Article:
▶️ Various groups working together to help solve Central Oregon’s childcare crisis

By HANNAH SIEVERT
CENTRAL OREGON DAILY

Central Oregon was already in a child care desert, even before the pandemic hit.

Mayor Sally Russell said Bend has lost around 3,000 of 5,000 child care slots that were available before the pandemic because of capacity constraints.

The Redmond-based organization Better Together is trying to help the hundreds of families in Central Oregon whose children will not be returning to the classroom this fall.

They are working with various groups around Central Oregon, such as the Boys and Girls Club, to create full-day and half-day child care programs.

“This particular need is something we’re bringing a new set of tools to, which is around rapid design and rapid prototyping of these pilots,” Anna Higgins, the interim director of Better Together, said.

Right now, there’s nothing tangible the organization’s leaders can tell parents yet, like where those programs will be or what kind of capacity those programs will have.

“While we are still working on the details, many of the providers will be familiar and trusted partners,” Becca Tatum, Better Together’s school-aged child care task force lead, said.

Bend Park and Recreation is one of those familiar providers working with Better Together.

At a Bend Park and Recreation board meeting Tuesday night, Director of Recreation Matt Mercer said they are working on creating a full-day child care program for low-income families this fall.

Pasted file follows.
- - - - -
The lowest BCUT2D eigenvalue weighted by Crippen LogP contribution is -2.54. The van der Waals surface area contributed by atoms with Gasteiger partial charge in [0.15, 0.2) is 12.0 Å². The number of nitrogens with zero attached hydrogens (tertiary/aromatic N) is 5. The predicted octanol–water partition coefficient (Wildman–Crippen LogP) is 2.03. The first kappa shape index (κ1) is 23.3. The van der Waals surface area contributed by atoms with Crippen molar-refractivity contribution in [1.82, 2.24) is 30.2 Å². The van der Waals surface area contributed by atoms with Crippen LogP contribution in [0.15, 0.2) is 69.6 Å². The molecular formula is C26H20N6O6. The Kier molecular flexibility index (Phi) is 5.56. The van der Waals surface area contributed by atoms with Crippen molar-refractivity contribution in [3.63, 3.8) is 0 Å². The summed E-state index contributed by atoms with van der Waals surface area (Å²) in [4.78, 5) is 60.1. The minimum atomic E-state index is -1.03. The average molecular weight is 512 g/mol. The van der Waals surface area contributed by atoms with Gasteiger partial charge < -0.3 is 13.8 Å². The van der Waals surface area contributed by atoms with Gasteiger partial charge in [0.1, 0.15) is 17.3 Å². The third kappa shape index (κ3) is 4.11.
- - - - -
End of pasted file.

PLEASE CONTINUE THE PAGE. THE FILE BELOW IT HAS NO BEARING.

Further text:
“Families with no possibilities for adults to be at home to support the distance learning, families that don’t have internet access,” Mercer said.

One of the hardest parts of creating these programs is funding. Mercer said Bend Park and Rec received $50,000 thanks to the CARES Act for the program, but that’s not enough.

“To put that into perspective, that amount of funding might support the first two weeks of the program,” Mercer said. “Might. And that’s if we’re reaching the kind of populations we want to reach.”

They’re looking at other funding options, Mercer said. While there are numerous logistical challenges, Mercer said they’re working on the program almost non-stop.

Registration for the program could be opened as early as Aug. 31.

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